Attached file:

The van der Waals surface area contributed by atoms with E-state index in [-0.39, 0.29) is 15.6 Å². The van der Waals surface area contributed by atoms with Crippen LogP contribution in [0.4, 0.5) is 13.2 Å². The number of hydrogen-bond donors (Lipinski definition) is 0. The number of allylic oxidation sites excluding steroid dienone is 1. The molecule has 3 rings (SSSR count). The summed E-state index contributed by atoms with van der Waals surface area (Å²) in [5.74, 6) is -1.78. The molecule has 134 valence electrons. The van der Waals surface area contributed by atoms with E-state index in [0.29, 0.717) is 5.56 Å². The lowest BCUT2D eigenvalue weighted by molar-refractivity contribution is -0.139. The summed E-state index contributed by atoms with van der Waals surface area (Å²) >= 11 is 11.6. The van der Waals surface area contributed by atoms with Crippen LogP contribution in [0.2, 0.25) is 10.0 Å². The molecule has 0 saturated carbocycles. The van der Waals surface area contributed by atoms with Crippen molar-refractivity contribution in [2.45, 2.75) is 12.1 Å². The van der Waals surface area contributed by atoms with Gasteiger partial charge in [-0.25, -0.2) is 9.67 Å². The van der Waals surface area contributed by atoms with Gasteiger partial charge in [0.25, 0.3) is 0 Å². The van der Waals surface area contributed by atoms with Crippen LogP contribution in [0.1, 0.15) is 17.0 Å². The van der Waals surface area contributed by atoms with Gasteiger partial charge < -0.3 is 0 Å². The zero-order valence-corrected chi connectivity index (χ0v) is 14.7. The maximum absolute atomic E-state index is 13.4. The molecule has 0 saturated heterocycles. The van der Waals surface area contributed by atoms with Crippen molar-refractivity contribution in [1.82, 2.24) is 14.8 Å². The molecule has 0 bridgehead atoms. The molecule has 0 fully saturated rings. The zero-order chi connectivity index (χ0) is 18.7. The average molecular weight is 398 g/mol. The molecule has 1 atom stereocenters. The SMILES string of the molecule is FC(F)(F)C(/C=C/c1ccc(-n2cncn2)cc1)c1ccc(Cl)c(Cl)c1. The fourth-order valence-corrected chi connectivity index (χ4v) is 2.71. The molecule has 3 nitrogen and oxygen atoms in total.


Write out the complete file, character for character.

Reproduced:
The van der Waals surface area contributed by atoms with E-state index in [-0.39, 0.29) is 15.6 Å². The van der Waals surface area contributed by atoms with Crippen LogP contribution in [0.4, 0.5) is 13.2 Å². The number of hydrogen-bond donors (Lipinski definition) is 0. The number of allylic oxidation sites excluding steroid dienone is 1. The molecule has 3 rings (SSSR count). The summed E-state index contributed by atoms with van der Waals surface area (Å²) in [5.74, 6) is -1.78. The molecule has 134 valence electrons. The van der Waals surface area contributed by atoms with E-state index in [0.29, 0.717) is 5.56 Å². The lowest BCUT2D eigenvalue weighted by molar-refractivity contribution is -0.139. The summed E-state index contributed by atoms with van der Waals surface area (Å²) >= 11 is 11.6. The van der Waals surface area contributed by atoms with Crippen LogP contribution in [0.2, 0.25) is 10.0 Å². The molecule has 0 saturated carbocycles. The van der Waals surface area contributed by atoms with Crippen molar-refractivity contribution in [2.45, 2.75) is 12.1 Å². The van der Waals surface area contributed by atoms with Gasteiger partial charge in [-0.25, -0.2) is 9.67 Å². The van der Waals surface area contributed by atoms with Gasteiger partial charge in [0.25, 0.3) is 0 Å². The van der Waals surface area contributed by atoms with Crippen LogP contribution in [0.1, 0.15) is 17.0 Å². The van der Waals surface area contributed by atoms with Gasteiger partial charge < -0.3 is 0 Å². The zero-order valence-corrected chi connectivity index (χ0v) is 14.7. The maximum absolute atomic E-state index is 13.4. The molecule has 0 saturated heterocycles. The van der Waals surface area contributed by atoms with Crippen molar-refractivity contribution in [1.82, 2.24) is 14.8 Å². The molecule has 0 bridgehead atoms. The molecule has 0 fully saturated rings. The zero-order chi connectivity index (χ0) is 18.7. The average molecular weight is 398 g/mol. The molecule has 1 atom stereocenters. The SMILES string of the molecule is FC(F)(F)C(/C=C/c1ccc(-n2cncn2)cc1)c1ccc(Cl)c(Cl)c1. The fourth-order valence-corrected chi connectivity index (χ4v) is 2.71. The molecule has 3 nitrogen and oxygen atoms in total.